Vancouver-shot digital series Hospital Show mines medical drama tropes for laughs

Actors playing doctors on television is ubiquitous network fare.

But actors playing actors playing doctors on television at once is revolutionary and comedy gold.

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Such is the conceit of Hospital Show, a locally shot digital series that hits the web Oct. 24.

The series features real-life episodic television veterans Sara Canning (Remedy), Adrian Holmes (19-2), Jordan Connor (Riverdale) and Enid-Raye Adams (You Me Her) as the high-strung but immensely likeable stars of a highly rated medical drama called Critical Condition.

Hospital Show features real-life episodic television veterans, incuding Sara Canning.
Hospital Show features real-life episodic television veterans, incuding Sara Canning.

Hospital Show is the creation of Adam Greydon Reid, a child star (You Can’t Do That on Television) turned adult actor and commercial director who appears in the show as Will, an insecure, near-genius alcoholic who plays the same on television.

“I’ve been an actor all my life and it’s the world I know and love. I’ve always wanted to portray that world in the way that it is, which is a workplace,” says Reid.

Acting, he says, is “a job, and I’ve always thought that having a workplace comedy set in the world of a show would be great because it would humanize the whole process.”

Reid chose to set his workplace comedy in a medical drama because of what he describes as the inherent irony of the situation.

“There are all sorts of reasons why actors go into acting and I think a lot of times it’s because there’s some healing that needs to take place,” says Reid. “I thought the idea of wounded, broken, deluded, narcissistic, addicted people who have problems but are pretending to be healers is rich with comedy.”

Canning shines as Charlie, a med school dropout turned medical drama star whose existential crisis puts the future of Critical Condition in jeopardy. Canadian Screen Award winner Holmes plays Critical Condition’s top-billed actor, Rich, who, as the series opens, is worried about the state of his genitals. Connor — who has garnered a globe-spanning fanbase playing Sweet Pea on Riverdale — is perfectly cast as the social media obsessed millennial, Vince.

Hospital Show demonstrates something that Reid has long believed about Vancouver’s dramatic actors: namely that, given the chance to do comedy, local actors bring the funny.

“I’ve already heard executives watch this and say, ‘I had no idea that these actors could do comedy like this,’ and I’m like, ‘They’re good actors, so they can do anything,’” says Reid.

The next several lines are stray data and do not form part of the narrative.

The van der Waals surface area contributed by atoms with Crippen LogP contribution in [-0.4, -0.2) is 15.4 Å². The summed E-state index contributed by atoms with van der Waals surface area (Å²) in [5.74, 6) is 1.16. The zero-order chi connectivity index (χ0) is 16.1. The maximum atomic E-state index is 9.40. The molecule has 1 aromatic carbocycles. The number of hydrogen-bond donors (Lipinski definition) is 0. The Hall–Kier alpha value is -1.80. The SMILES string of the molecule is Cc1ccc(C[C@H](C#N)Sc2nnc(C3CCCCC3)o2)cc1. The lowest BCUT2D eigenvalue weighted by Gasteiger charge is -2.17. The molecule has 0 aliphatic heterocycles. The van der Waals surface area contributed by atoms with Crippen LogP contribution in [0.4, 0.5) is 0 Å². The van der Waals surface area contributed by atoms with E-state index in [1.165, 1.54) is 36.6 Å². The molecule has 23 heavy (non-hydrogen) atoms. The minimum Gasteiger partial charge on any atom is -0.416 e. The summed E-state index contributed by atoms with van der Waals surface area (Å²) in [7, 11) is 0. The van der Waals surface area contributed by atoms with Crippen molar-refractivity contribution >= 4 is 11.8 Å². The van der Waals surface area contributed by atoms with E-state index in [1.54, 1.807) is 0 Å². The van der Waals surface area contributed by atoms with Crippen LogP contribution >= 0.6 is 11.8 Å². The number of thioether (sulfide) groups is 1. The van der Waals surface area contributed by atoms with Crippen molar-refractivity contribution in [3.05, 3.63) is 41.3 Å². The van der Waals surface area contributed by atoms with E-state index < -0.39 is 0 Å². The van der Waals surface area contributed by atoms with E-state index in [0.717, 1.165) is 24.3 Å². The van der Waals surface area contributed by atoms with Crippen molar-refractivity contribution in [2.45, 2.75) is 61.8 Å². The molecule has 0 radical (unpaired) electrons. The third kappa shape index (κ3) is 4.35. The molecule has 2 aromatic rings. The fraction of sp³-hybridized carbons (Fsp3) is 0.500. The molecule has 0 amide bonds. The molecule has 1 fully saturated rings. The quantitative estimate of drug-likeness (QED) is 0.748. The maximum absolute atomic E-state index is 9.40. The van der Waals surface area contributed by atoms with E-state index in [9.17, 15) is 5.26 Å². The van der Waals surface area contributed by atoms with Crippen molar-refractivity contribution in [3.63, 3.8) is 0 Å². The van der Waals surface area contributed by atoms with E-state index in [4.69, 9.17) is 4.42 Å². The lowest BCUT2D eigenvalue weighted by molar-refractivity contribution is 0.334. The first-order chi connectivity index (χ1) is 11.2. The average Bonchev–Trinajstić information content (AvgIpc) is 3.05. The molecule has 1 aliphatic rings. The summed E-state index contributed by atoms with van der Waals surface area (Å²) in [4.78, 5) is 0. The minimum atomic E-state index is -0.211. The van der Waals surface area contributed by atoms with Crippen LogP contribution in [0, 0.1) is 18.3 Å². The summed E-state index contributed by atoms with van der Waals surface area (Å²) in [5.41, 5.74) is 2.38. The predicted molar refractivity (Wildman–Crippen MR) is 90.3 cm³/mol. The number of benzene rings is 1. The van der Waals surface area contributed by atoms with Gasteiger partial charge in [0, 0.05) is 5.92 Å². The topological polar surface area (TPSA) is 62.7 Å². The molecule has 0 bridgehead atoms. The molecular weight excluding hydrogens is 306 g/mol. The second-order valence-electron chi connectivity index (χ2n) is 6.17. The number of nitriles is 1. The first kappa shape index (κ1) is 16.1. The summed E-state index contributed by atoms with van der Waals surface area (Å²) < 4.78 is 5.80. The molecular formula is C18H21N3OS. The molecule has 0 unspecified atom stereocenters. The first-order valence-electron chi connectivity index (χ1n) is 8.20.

“These actors are mostly used to doing heavy dramas and serious science fiction, because that’s what Vancouver does mostly. But when we had the rehearsals, I told them, ‘Don’t worry about being funny; play your characters as earnestly and seriously as you can.’ The scenarios are ridiculous and absurd, but as actors playing actors, they’re serious about them. Their job is to be truthful to the material, and in doing so, they’re absolutely hilarious.”

Hospital Show was designed as a serialized hybrid web series/mini-series/one hour comedy. It will first hit the web via 10, five-to-seven-minute weekly episodes, beginning with two episodes on Oct. 24.

Reid and Co. shot Hospital Show over seven days in early 2019 at the Bridge Studios and at Riverview Hospital.

The series was funded in part by the Independent Production Fund, the Bell Fund and Telus.

“The fact that the money exists, and the fact that you can go out and pitch an idea and put something together that’s your own vision is a miracle and a gift,” says Reid. “You get a lot of nos in this business, and at a certain point you have to decide to do something on your own and see what happens and funds like these allow for that.”

For Reid, Hospital Show represents a watershed moment that brought him back to his roots.

“I went to film school 25 years ago and the minute I got out of film school, I went to work for other people,” says Reid. “I realized through Hospital Show that I’d stopped telling my own stories the minute I graduated from film school. For me, this was an opportunity to go, ‘What do I want to do? What’s my voice? How do I express it again?’ I rediscovered my own voice.”

Hospital Show also features Lynda Boyd (Republic of Doyle) as a cutthroat showrunner, Motive star and episodic television director Kristin Lehman as a wizened makeup artist, and Valerie Tian as Vince’s social media foil.

Watch the trailer below:


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